More than two billion people around the world now have the magic of a smartphone at their fingertips – and it's changing the way we do countless things, from taking photos to summoning taxis. But smartphones have also changed us – changed our natures in elemental ways, reshaping the way we think and interact. For all their many conveniences, it is here, in the way they have changed not just industries or habits but people themselves, that the joke of the cartoon has started to show its dark side.
The evidence for this is a growing body of research by psychiatrists, neuroscientists, marketers and public health experts. What these people say – and what their research shows – is that smartphones are causing real damage to our minds and relationships, measurable in seconds shaved off the average attention span, reduced brain power, declines in work-life balance and hours less of family time.
Nowhere is the dawning awareness of the problem with smartphones more acute than in the California idylls that created them. Last year, ex-employees of Google, Apple and Facebook, including former top executives, began raising the alarm about smartphones and social media apps, warning especially of their effects on children.Chris Marcellino, who helped develop the iPhone's push notifications at Apple, told The Guardian last fall that smartphones hook people using the same neural pathways as gambling and drugs.
Sean Parker, ex-president of Facebook, recently admitted that the world-bestriding social media platform was designed to hook users with spurts of dopamine, a complicated neurotransmitter released when the brain expects a reward or accrues fresh knowledge. "You're exploiting a vulnerability in human psychology," he said. "[The inventors] understood this, consciously, and we did it anyway."
Peddling this addiction made Mr. Parker and his tech-world colleagues absurdly rich. Facebook is now valued at a little more than half a trillion dollars. Global revenue from smartphone sales reached $435-billion US.
Now, some of the early executives of these tech firms look on their success as tainted."I feel tremendous guilt," said Chamath Palihapitiya, former vice-president of user growth at Facebook, in a public talk in November. "I think we all knew in the back of our minds… something bad could happen."The short-term, dopamine-driven feedback loops that we have created are destroying how society works," he went on gravely, before a hushed audience at Stanford business school. "It is eroding the core foundations of how people behave."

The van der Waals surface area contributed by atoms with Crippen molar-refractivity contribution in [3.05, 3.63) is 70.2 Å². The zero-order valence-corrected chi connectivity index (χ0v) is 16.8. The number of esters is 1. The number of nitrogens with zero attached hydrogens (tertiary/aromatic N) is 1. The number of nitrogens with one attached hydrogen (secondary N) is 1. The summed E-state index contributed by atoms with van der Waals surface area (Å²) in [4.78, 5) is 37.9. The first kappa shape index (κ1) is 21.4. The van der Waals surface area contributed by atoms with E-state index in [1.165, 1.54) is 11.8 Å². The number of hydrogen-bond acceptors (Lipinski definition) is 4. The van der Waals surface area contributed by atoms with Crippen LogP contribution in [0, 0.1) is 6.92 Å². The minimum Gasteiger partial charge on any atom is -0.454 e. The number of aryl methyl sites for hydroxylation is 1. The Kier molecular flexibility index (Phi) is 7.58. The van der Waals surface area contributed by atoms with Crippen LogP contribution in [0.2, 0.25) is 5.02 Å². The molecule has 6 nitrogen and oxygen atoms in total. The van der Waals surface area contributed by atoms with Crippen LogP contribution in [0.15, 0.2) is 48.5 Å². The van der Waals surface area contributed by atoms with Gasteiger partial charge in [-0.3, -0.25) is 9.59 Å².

None of the Bay Area whistle-blowers have been louder than Tristan Harris, a former star product manager at Google. He has spent the past several years of his life telling people to use less of the technologies he helped create through a non-profit called Time Well Spent, which aims to raise awareness among consumers about the dangers of the attention economy, and pressure the tech world to design its products more ethically.
But while previous generations may have cried wolf about new media, "it's different this time," Mr. Harris says. Unlike TVs and desktop computers, which are typically relegated to a den or home office, smartphones go with us everywhere. And they know us. The stories that pop up in your iPhone newsfeed and your social media apps are selected by algorithms to grab your eye.
Smartphones are "literally using the power of billion-dollar computers to figure out what to feed you," Mr. Harris said. That's why you can't look away."It's Homo sapiens minds against the most powerful supercomputers and billions of dollars …. It's like bringing a knife to a space laser fight," Mr. Harris said. "We're going to look back and say, 'Why on earth did we do this?'"
If we have lost control over our relationship with smartphones, it is by design. In fact, the business model of the devices demands it. Because most popular websites and apps don't charge for access, the internet is financially sustained by eyeballs. That is, the longer and more often you spend staring at Facebook or Google, the more money they can charge advertisers.
To ensure that our eyes remain firmly glued to our screens, our smartphones – and the digital worlds they connect us to – internet giants have become little virtuosos of persuasion, cajoling us into checking them again and again – and for longer than we intend. Average users look at their phones about 150 times a day, according to some estimates, and about twice as often as they think they do, according to a 2015 study by British psychologists.
Add it all up and North American users spend somewhere between three and five hours a day looking at their smartphones. As the New York University marketing professor Adam Alter points out, that means over the course of an average lifetime, most of us will spend about seven years immersed in our portable computers.
The Troublemaker's Teaparty is an updated and expanded print version of The Citizen's Handbook. It contains all of the handbook plus additional material on preventing grassroots wilt, strategic action, direct action and media advocacy. You can get a copy of The Teaparty from Amazon or from New Society Publishers.